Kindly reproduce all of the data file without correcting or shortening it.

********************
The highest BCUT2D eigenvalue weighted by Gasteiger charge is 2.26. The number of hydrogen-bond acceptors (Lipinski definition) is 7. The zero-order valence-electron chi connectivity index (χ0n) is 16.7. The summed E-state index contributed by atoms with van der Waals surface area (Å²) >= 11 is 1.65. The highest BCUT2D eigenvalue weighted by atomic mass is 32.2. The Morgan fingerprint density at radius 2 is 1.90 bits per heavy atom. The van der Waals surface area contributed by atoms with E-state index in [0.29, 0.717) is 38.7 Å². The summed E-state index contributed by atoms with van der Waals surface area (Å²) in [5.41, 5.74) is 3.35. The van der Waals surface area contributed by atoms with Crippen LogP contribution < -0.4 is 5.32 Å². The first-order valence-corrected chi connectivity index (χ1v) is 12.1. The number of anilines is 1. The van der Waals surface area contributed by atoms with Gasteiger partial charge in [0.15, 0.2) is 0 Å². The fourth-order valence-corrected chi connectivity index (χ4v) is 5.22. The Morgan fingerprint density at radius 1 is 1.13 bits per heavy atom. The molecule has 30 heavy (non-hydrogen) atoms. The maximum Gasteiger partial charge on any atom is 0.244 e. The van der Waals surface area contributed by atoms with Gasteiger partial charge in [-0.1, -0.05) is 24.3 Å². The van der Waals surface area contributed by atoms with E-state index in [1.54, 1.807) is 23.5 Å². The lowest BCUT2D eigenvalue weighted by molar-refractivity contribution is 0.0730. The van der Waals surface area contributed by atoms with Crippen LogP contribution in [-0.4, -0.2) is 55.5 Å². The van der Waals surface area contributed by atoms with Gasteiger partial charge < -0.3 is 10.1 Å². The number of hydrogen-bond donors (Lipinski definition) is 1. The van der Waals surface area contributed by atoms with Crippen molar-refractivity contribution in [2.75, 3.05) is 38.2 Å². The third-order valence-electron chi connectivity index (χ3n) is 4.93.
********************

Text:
The highest BCUT2D eigenvalue weighted by Gasteiger charge is 2.26. The number of hydrogen-bond acceptors (Lipinski definition) is 7. The zero-order valence-electron chi connectivity index (χ0n) is 16.7. The summed E-state index contributed by atoms with van der Waals surface area (Å²) >= 11 is 1.65. The highest BCUT2D eigenvalue weighted by atomic mass is 32.2. The Morgan fingerprint density at radius 2 is 1.90 bits per heavy atom. The van der Waals surface area contributed by atoms with E-state index in [0.29, 0.717) is 38.7 Å². The summed E-state index contributed by atoms with van der Waals surface area (Å²) in [5.41, 5.74) is 3.35. The van der Waals surface area contributed by atoms with Crippen LogP contribution < -0.4 is 5.32 Å². The first-order valence-corrected chi connectivity index (χ1v) is 12.1. The number of anilines is 1. The van der Waals surface area contributed by atoms with Gasteiger partial charge in [0.15, 0.2) is 0 Å². The fourth-order valence-corrected chi connectivity index (χ4v) is 5.22. The Morgan fingerprint density at radius 1 is 1.13 bits per heavy atom. The molecule has 30 heavy (non-hydrogen) atoms. The maximum Gasteiger partial charge on any atom is 0.244 e. The van der Waals surface area contributed by atoms with Gasteiger partial charge in [-0.1, -0.05) is 24.3 Å². The van der Waals surface area contributed by atoms with E-state index in [1.54, 1.807) is 23.5 Å². The lowest BCUT2D eigenvalue weighted by molar-refractivity contribution is 0.0730. The van der Waals surface area contributed by atoms with Crippen LogP contribution in [-0.4, -0.2) is 55.5 Å². The van der Waals surface area contributed by atoms with Gasteiger partial charge < -0.3 is 10.1 Å². The number of hydrogen-bond donors (Lipinski definition) is 1. The van der Waals surface area contributed by atoms with Crippen molar-refractivity contribution in [2.75, 3.05) is 38.2 Å². The third-order valence-electron chi connectivity index (χ3n) is 4.93.